Feds move to protect bird habitat in Nevada

CARSON CITY — The federal government is moving to protect hundreds of thousands of acres of land in Nevada and several other western states where the yellow-billed cuckoos spend time.

The U.S. Fish and Wildlife Service is proposing to designate more than 500,000 acres as critical habitat for the cuckoo, which also is being considered for endangered-species designation.

Michael Robinson, conservation advocate at the Center for Biological Diversity, said the protections would give the birds a better chance of survival.

“The critical habitat under the Endangered Species Act provides protections from federal actions that might degrade the critical habitat or destroy it so that it’s not usable by whatever endangered or threatened animal it’s been designated for,” he said.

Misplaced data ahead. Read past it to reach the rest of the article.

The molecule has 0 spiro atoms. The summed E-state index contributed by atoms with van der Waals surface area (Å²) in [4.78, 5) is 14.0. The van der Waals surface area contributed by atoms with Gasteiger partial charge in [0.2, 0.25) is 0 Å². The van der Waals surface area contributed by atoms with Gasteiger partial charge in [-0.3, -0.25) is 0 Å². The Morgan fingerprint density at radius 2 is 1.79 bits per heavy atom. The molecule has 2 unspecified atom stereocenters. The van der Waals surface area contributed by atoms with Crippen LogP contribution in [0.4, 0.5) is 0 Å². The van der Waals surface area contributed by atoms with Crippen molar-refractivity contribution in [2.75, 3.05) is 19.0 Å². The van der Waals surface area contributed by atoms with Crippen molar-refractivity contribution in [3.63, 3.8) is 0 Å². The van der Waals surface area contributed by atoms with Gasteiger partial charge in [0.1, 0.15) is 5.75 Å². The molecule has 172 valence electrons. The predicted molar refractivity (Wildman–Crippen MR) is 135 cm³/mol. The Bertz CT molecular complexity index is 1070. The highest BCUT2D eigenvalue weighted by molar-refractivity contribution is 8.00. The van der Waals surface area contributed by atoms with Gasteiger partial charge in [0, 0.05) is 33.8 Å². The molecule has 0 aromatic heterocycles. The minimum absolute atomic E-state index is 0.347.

The yellow-billed cuckoo is a songbird that lives along rivers and streams in Nevada, Arizona, California, Colorado, Idaho, New Mexico, Texas, Utah and Wyoming. The agency will take public comment on the proposal for 60 days.

Robinson said the bird once thrived along nearly every body of water in the West, but its population has been impacted by dams, livestock grazing, water withdrawals and channeling rivers. He said federal protections also would help safeguard human water sources for drinking and recreation.

“For example, on the Virgin River, the yellow-billed cuckoo is really going to get a boost,” he said, “while people are going to have a long-term better quality water due to this proposed critical-habitat designation.”

Robinson said the critical-habitat designation would primarily affect the Carson, Muddy and Virgin rivers in Nevada.

The FWS report is online at amazonaws.com.


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